BWW REVIEW: Ballet Hispanico brings Carmen.maquia to the Apollo Theater
On December 7, 2018, I was fortunate to be in attendance at the opening night performance (first of two) of Ballet Hispanico's Carmen.maquia, choreographed by the gifted Gustavo Ramirez Sansano, of Spain, in 2012, creating a contemporary, Picasso-inspired dance from the classic Carmen of Bizet. Sansano used extraordinary melodies and rhythms of music from Various Works by Georges Bizet, performed by the Slovak Philharmonic, New Zealand Symphony Orchestras, and by the Arte Ensemble. Carmen Fantasy, by Pablo de Sarasate, is performed by the Apollo Symphony Orchestra. Sansano enjoyed the melodies with interesting musical interpretations.
The white and black costumes and sets immediately create a contemporary feel as the curtain opens. Set design and creation by Luis Crespo is simple and movable: white corrugated walls that move and scrims that appear and disappear. Costume design by David Delfin is both simple and unusual, very effective. Lighting design by Joshua Preston fills the stage with atmosphere.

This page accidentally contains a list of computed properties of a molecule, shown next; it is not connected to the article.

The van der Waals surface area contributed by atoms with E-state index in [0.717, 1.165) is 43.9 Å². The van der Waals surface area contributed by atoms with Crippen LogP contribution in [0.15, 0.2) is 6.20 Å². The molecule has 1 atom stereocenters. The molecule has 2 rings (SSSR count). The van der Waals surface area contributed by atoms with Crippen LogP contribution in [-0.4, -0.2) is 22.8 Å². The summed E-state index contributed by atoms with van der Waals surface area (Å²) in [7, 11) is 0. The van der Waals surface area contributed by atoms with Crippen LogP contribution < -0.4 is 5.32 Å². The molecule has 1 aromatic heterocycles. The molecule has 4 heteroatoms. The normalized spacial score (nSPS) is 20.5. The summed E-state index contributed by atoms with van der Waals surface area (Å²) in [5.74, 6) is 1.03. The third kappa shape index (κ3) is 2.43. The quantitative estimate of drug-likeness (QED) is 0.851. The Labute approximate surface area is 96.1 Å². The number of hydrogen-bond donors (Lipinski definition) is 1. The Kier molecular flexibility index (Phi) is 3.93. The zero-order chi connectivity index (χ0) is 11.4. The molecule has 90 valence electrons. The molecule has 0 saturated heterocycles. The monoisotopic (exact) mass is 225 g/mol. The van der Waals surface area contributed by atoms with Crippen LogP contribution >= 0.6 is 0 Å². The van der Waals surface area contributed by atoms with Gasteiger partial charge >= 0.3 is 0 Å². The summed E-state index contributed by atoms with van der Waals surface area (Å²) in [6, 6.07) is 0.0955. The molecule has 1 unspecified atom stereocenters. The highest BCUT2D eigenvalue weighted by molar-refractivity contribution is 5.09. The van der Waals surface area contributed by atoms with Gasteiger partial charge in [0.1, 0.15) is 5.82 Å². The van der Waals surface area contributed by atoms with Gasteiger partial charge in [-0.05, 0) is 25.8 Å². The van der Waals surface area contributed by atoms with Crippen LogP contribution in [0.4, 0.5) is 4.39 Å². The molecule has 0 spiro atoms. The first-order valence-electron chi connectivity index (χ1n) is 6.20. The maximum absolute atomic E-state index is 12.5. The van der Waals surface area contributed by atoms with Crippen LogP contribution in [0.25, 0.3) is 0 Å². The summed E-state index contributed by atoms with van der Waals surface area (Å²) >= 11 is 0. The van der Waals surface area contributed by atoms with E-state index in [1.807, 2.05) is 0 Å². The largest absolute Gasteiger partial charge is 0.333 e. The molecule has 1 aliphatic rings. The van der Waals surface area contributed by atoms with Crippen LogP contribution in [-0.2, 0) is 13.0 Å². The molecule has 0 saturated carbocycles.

The dancers were marvelously dramatic via a fusion of contemporary dance with a splash of Spanish paso doble and flamenco. Shelby Colona as the gypsy Carmen was seductive both to the men on the stage and to the audience, a very convincing Carmen. Each of the women, workers in the cigarette factory, had her own personality and a moment to shine. Chris Bloom as Don Jose partnered Colona well in a marvelously sensual pas de deux. In other lead roles, Lyvan Verdecia as the bullfighter and Eila Valls as Micaela, also in love with Don Jose, are impressive. It would be good to name each of the performers. The company as a whole delivered a remarkable theatrical ballet performance which included humorous passages and a variety colors through the veil of white and black.
While this year's run at the Apollo Theater is finished, Carmen.maquia will be available through the fall of 2020.
Photo credt: Christopher Duggan